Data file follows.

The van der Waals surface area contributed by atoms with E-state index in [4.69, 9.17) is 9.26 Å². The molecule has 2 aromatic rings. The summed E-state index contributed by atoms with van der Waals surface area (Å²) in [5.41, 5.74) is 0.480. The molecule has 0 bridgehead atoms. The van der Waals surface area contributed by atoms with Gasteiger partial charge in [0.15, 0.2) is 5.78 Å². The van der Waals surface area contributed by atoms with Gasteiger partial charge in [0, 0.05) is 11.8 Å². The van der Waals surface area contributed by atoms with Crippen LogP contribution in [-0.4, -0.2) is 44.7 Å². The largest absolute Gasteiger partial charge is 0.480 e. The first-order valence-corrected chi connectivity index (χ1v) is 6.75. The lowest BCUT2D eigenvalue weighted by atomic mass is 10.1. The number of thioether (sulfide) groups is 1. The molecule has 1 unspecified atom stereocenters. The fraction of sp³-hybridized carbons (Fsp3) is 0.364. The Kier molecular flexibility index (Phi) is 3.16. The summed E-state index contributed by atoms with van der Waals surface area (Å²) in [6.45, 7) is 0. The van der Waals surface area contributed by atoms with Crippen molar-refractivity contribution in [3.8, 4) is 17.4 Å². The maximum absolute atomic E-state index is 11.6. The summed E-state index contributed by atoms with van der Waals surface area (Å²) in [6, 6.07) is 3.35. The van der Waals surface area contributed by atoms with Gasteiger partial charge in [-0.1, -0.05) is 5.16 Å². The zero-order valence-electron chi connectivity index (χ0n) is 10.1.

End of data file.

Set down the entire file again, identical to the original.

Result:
The van der Waals surface area contributed by atoms with E-state index in [4.69, 9.17) is 9.26 Å². The molecule has 2 aromatic rings. The summed E-state index contributed by atoms with van der Waals surface area (Å²) in [5.41, 5.74) is 0.480. The molecule has 0 bridgehead atoms. The van der Waals surface area contributed by atoms with Gasteiger partial charge in [0.15, 0.2) is 5.78 Å². The van der Waals surface area contributed by atoms with Gasteiger partial charge in [0, 0.05) is 11.8 Å². The van der Waals surface area contributed by atoms with Crippen LogP contribution in [-0.4, -0.2) is 44.7 Å². The largest absolute Gasteiger partial charge is 0.480 e. The first-order valence-corrected chi connectivity index (χ1v) is 6.75. The lowest BCUT2D eigenvalue weighted by atomic mass is 10.1. The number of thioether (sulfide) groups is 1. The molecule has 1 unspecified atom stereocenters. The fraction of sp³-hybridized carbons (Fsp3) is 0.364. The Kier molecular flexibility index (Phi) is 3.16. The summed E-state index contributed by atoms with van der Waals surface area (Å²) in [6.45, 7) is 0. The van der Waals surface area contributed by atoms with Crippen molar-refractivity contribution in [3.8, 4) is 17.4 Å². The maximum absolute atomic E-state index is 11.6. The summed E-state index contributed by atoms with van der Waals surface area (Å²) in [6, 6.07) is 3.35. The van der Waals surface area contributed by atoms with Gasteiger partial charge in [-0.1, -0.05) is 5.16 Å². The zero-order valence-electron chi connectivity index (χ0n) is 10.1.